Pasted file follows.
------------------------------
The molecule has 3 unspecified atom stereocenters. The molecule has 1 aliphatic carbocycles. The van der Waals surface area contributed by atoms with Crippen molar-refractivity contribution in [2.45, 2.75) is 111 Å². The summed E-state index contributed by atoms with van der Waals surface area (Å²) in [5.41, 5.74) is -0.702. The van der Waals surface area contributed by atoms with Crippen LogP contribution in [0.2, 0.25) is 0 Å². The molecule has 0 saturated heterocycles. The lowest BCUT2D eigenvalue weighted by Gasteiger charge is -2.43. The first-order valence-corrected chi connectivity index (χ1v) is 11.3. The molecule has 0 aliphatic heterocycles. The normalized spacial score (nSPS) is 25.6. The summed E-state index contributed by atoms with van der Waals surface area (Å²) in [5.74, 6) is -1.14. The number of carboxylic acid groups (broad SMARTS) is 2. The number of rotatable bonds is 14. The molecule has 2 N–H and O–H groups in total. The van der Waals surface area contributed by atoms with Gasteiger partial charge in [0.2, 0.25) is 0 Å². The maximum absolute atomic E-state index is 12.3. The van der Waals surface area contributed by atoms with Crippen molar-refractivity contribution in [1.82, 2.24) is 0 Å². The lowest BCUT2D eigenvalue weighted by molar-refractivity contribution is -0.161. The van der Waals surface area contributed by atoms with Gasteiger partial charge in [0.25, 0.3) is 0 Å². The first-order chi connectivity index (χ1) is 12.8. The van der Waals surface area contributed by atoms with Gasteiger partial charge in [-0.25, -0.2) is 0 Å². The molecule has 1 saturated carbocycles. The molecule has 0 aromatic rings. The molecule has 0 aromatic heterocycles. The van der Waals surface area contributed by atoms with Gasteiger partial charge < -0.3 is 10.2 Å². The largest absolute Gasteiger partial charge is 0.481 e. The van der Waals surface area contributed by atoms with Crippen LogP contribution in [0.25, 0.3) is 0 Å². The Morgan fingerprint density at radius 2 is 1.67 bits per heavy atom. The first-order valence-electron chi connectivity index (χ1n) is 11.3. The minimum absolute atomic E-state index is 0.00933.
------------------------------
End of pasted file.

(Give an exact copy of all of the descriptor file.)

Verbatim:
The molecule has 3 unspecified atom stereocenters. The molecule has 1 aliphatic carbocycles. The van der Waals surface area contributed by atoms with Crippen molar-refractivity contribution in [2.45, 2.75) is 111 Å². The summed E-state index contributed by atoms with van der Waals surface area (Å²) in [5.41, 5.74) is -0.702. The van der Waals surface area contributed by atoms with Crippen LogP contribution in [0.2, 0.25) is 0 Å². The molecule has 0 saturated heterocycles. The lowest BCUT2D eigenvalue weighted by Gasteiger charge is -2.43. The first-order valence-corrected chi connectivity index (χ1v) is 11.3. The molecule has 0 aliphatic heterocycles. The normalized spacial score (nSPS) is 25.6. The summed E-state index contributed by atoms with van der Waals surface area (Å²) in [5.74, 6) is -1.14. The number of carboxylic acid groups (broad SMARTS) is 2. The number of rotatable bonds is 14. The molecule has 2 N–H and O–H groups in total. The van der Waals surface area contributed by atoms with Gasteiger partial charge in [0.2, 0.25) is 0 Å². The maximum absolute atomic E-state index is 12.3. The van der Waals surface area contributed by atoms with Crippen molar-refractivity contribution in [1.82, 2.24) is 0 Å². The lowest BCUT2D eigenvalue weighted by molar-refractivity contribution is -0.161. The van der Waals surface area contributed by atoms with Gasteiger partial charge in [0.25, 0.3) is 0 Å². The first-order chi connectivity index (χ1) is 12.8. The van der Waals surface area contributed by atoms with Gasteiger partial charge in [-0.25, -0.2) is 0 Å². The molecule has 1 saturated carbocycles. The molecule has 0 aromatic rings. The molecule has 0 aromatic heterocycles. The van der Waals surface area contributed by atoms with Gasteiger partial charge < -0.3 is 10.2 Å². The largest absolute Gasteiger partial charge is 0.481 e. The van der Waals surface area contributed by atoms with Crippen LogP contribution in [0.25, 0.3) is 0 Å². The Morgan fingerprint density at radius 2 is 1.67 bits per heavy atom. The first-order valence-electron chi connectivity index (χ1n) is 11.3. The minimum absolute atomic E-state index is 0.00933.